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With product security becoming an ever-more important aspect of software development, security “shift left” is gaining wide acceptance as a best practice to ensure high quality of product security. More and more traditional security companies are releasing shift-left products and capabilities, and the term is gaining momentum.
However, the industry starts realizing that just “shifting left” is hardly enough for a continuous delivery world. High velocity, progressive development teams are embracing a new and trending “born left” security approach, where security aspects - like more and more aspects of the product - are addressed starting from the first line of code and product security isn’t just delivered by the developer team, but is rather owned by them.
Understanding this shift, and realizing the burden potentially added (that comes along) on top of the already burdened developers’ shoulders, the industry is hunting for ways to provide solutions and tools that may help developers manage security and keep agile.
We acknowledge that today, “shift left” open sources aren’t solving the overhead put on the developers (due to the noise created, and the burden of learning security and learning the ropes of each open-source). That is on our shoulders to solve.
But, still, some open source security tools are way more developer-friendly than others, that’s why we’ve put together a list of 5 security tools that we believe developers should know of. This post is providing with a quick overview of those tools and why we consider them developer-friendly. We will dive into each security area they cover in our upcoming post and why you should also consider using it.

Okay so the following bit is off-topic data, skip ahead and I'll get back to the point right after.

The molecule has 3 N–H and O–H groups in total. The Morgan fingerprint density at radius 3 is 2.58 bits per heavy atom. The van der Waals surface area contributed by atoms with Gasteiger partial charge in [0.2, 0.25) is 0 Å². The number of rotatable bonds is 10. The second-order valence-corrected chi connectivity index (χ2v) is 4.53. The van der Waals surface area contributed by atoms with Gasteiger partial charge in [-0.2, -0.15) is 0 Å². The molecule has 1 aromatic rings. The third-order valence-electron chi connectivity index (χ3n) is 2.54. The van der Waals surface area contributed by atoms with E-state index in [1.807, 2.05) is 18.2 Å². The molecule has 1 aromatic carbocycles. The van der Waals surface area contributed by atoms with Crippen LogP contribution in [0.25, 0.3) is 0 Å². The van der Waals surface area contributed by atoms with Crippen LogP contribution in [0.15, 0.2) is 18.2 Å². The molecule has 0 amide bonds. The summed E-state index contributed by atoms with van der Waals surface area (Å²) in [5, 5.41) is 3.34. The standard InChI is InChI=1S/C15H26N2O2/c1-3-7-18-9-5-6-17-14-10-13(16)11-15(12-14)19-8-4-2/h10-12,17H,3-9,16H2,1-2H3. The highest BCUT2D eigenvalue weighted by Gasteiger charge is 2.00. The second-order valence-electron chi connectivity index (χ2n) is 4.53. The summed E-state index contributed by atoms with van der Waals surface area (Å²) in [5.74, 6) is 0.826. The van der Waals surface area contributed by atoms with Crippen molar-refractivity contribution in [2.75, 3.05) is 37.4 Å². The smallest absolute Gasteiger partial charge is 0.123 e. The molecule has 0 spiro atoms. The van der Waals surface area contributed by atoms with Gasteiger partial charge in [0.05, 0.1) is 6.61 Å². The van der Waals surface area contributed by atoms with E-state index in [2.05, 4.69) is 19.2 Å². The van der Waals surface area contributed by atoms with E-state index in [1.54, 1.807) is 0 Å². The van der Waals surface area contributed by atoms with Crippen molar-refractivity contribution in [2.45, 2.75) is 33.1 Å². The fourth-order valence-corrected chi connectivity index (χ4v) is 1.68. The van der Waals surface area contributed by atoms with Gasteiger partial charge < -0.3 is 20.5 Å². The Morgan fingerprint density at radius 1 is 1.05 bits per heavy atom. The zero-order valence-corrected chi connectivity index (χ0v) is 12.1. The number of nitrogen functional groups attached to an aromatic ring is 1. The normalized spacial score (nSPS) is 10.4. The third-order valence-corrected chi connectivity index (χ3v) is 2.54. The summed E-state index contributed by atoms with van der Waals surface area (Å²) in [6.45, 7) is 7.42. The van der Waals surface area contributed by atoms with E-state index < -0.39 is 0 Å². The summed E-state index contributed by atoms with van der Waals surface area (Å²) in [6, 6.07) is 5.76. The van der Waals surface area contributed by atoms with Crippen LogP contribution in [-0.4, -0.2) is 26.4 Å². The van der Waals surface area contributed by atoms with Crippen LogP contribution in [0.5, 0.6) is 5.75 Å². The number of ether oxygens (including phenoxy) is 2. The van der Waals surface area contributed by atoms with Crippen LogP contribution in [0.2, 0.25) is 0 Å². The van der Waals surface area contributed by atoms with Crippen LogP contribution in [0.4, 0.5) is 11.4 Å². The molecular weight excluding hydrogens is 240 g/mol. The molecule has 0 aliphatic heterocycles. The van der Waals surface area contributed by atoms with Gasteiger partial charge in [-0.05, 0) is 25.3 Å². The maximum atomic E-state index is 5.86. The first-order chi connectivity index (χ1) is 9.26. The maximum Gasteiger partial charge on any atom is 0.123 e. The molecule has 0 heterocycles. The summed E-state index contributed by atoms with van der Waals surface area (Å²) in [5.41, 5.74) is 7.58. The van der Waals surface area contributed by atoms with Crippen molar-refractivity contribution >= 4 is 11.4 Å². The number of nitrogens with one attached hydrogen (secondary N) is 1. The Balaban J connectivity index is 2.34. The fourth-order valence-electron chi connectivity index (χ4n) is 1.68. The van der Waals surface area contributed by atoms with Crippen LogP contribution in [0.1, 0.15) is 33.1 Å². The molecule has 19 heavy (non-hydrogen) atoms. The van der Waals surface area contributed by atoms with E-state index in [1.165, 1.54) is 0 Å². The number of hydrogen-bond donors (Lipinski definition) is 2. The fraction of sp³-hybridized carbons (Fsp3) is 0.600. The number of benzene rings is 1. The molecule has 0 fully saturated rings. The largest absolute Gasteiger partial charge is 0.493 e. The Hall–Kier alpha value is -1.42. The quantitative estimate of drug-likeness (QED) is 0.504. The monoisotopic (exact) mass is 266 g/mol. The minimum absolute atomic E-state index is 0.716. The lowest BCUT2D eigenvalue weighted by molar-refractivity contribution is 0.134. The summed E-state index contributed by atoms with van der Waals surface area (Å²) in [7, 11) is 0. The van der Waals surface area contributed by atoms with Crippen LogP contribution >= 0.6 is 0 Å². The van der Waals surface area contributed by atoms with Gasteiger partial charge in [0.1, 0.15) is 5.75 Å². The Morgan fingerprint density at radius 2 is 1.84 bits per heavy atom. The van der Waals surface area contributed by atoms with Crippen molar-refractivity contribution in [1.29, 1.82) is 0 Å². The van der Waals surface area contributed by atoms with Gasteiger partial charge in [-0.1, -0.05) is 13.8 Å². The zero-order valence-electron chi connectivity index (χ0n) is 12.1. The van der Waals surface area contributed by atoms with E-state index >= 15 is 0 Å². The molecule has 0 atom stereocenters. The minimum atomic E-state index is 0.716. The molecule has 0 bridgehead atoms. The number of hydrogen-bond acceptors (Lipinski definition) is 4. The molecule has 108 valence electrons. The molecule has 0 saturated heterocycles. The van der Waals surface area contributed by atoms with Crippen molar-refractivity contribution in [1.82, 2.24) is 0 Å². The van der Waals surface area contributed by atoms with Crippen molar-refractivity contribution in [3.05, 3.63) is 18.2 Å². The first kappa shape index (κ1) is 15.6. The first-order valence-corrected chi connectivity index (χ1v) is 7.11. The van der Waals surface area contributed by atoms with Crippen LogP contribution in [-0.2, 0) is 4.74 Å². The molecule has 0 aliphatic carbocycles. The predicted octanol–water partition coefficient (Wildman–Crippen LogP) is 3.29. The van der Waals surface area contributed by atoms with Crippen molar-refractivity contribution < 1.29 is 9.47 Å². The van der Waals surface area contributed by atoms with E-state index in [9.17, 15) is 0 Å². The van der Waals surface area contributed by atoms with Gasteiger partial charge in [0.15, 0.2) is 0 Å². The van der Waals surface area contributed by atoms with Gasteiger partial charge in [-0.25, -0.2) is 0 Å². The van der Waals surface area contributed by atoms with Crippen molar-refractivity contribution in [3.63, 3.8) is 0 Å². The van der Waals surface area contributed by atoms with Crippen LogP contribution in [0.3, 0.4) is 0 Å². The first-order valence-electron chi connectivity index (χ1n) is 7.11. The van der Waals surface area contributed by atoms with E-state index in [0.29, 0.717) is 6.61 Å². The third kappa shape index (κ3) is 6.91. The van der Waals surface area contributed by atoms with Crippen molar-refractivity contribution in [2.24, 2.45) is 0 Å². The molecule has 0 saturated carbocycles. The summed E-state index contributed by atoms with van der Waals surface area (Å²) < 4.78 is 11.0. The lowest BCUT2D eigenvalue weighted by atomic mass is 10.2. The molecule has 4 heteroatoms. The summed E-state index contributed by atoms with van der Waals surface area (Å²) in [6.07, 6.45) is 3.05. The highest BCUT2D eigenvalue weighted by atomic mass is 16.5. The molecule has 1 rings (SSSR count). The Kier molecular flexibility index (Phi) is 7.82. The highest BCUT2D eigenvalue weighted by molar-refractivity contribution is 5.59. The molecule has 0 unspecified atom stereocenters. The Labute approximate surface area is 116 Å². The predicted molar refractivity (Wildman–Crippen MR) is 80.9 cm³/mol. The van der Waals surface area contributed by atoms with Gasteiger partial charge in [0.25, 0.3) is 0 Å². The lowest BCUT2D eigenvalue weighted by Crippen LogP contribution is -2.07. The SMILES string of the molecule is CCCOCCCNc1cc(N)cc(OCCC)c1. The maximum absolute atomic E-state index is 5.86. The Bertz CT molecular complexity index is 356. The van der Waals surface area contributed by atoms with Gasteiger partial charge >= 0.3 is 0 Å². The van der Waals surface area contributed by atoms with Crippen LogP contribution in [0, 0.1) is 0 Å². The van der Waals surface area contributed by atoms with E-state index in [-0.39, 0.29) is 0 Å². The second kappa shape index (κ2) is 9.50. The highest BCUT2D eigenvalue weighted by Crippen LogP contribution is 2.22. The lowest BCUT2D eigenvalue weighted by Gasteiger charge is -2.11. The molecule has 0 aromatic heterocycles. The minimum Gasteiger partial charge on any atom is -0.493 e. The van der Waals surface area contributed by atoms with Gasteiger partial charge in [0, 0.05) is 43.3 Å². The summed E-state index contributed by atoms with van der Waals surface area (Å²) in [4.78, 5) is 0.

I first wish to define what I mean by ‘dev-friendly’ tools.
To me, a dev-friendly tool makes developers (and dev leaders) life easier by either making tasks simpler or speeding up processes. To be more specific:
Open source tools are free, so there is no need for budget approval, and you can try out a tool without having to commit to it. Instead of lengthy selection processes, you can simply try it and see how you like it. In addition, and it is particularly critical for security tools, they let you read the entire source code so that you don't have any surprises regarding what actions the tool is performing when running it in your environment.
Running code locally from your terminal allows software developers to launch and test code with one simple command. The ability to run a tool locally ensures that you can get immediate feedback and tweak easily the configuration. When launched from a container, you even don't have to bother with possible environment issues related to compilation.
Tools that can be integrated in the CI/CD pipeline have higher value. Once I have used a tool locally and found it to have useful, then, next, I would like it to run continuously as part of my development lifecycle - and not only on my local machine, using up my local resources. Of course, once a tool and process is part of the pipeline, the benefits are also extended across the entire dev team and codebase. So, start locally is an advantage, but being then able to easily merge into the environment is an advantage as well.
Developers should not be wasting time switching between development tools and security tools. All the tools on this list either run in the CI/CD pipeline (e.g. Github Actions) or as a plugin into the IDE.